Sponsored link
Wednesday, September 28, 2022

Sponsored link

News + PoliticsTransportationBreed throws late-night Muni under the bus

Breed throws late-night Muni under the bus

Mayor also calls for more police action against homeless people.

-

Restoring nighttime Muni service for workers, residents, and tourists is not a high priority for the city, Mayor London Breed said this week.

In remarks to the Board of Supes, Breed said that the city “has to be honest about our limitations”

In an answer to Sup. Dean Preston’s Question Time query, she said that the city doesn’t have enough drivers and mechanics to provide more service than Muni is currently offering.

“We should be proud of the work MTA has done to be nimble,” she said.”

After 10pm, it’s hard to get a bus—which is fine with the mayor

Preston said that many workers, residents, and tourists are returning to nightlife, and are finding that service after 10pm is spotty at best, and some lines aren’t available at all. That means they have to endure long waits, or pay for a cab home, which costs more than an hour’s pay for many workers.

“Currently, our system is not responsive,” Preston said. “People need to be able to get to and get around this city without a car.”

Breed said that her focus is on making existing Muni routes more reliable. She insisted that “a lot of times buses at night and on the weekend are empty,” and said that “we need to have honest conversations about empty buses and trains.”

The mayor is, of course, pointing to a basic contradiction: If people don’t think a bus will come on time to get them home, they won’t wait, and the bus running late and limited will be empty—which will allow Muni staff to say the line isn’t needed.

Breed also answered a question from Sup. Rafael Mandelman about “street conditions,” which apparently means homeless people in the Castro. Breed’s response: We need to get the police more involved.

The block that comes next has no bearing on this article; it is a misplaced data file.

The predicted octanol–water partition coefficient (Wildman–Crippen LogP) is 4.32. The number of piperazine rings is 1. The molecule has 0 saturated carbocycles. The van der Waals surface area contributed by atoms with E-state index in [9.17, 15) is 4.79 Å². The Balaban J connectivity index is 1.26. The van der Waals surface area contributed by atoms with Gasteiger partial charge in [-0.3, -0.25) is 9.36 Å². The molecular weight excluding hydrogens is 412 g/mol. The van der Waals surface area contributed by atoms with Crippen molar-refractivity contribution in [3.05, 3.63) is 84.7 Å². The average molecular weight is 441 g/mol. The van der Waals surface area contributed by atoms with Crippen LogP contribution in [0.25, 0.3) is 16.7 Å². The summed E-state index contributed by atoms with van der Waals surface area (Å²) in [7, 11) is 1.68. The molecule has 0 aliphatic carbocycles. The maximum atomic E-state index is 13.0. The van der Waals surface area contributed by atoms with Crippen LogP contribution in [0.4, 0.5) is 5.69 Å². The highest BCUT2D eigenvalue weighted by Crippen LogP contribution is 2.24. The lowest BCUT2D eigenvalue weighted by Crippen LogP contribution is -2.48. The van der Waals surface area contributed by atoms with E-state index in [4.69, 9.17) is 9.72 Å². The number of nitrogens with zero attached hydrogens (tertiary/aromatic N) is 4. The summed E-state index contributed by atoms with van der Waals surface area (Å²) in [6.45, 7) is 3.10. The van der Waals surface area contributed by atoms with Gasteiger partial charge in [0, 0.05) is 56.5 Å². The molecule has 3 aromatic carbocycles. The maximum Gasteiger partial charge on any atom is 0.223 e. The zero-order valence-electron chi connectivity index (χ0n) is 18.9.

“If multiple offers of shelter and service are not accepted, the police will not allow this behavior to continue,” she said. “I need support … the Board of Supervisors needs to support the police.”

For the record, using the police to criminalize homeless people has never worked.

48 Hills welcomes comments in the form of letters to the editor, which you can submit here. We also invite you to join the conversation on our FacebookTwitter, and Instagram

Tim Redmond
Tim Redmond has been a political and investigative reporter in San Francisco for more than 30 years. He spent much of that time as executive editor of the Bay Guardian. He is the founder of 48hills.

Top reads

How independent are Breed’s commissioners? Apparently not very.

Plus: A radical change in the cab industry ... and the Planning Department is talking about 'equity,' but what does that mean? That's The Agenda for Sept. 25-Oct. 2

Lawsuit challenges SF’s homeless policies and seeks to stop sweeps

Data shows how the city repeatedly violates its own policies and federal Constitutional rights.

Bootleg bliss: ‘After All is Said and Done’ is a holy book for Deadheads

Master collector of Grateful Dead fan recordings Mark A. Rodriguez has created a random, righteous anthology.

More by this author

Lawsuit challenges SF’s homeless policies and seeks to stop sweeps

Data shows how the city repeatedly violates its own policies and federal Constitutional rights.

How independent are Breed’s commissioners? Apparently not very.

Plus: A radical change in the cab industry ... and the Planning Department is talking about 'equity,' but what does that mean? That's The Agenda for Sept. 25-Oct. 2

Supes approve police spy cameras after debate that reflects national political instability

When there is a real threat of fascism on the national level, what should SF do about the local police?
Sponsored link
Sponsored link

You might also likeRELATED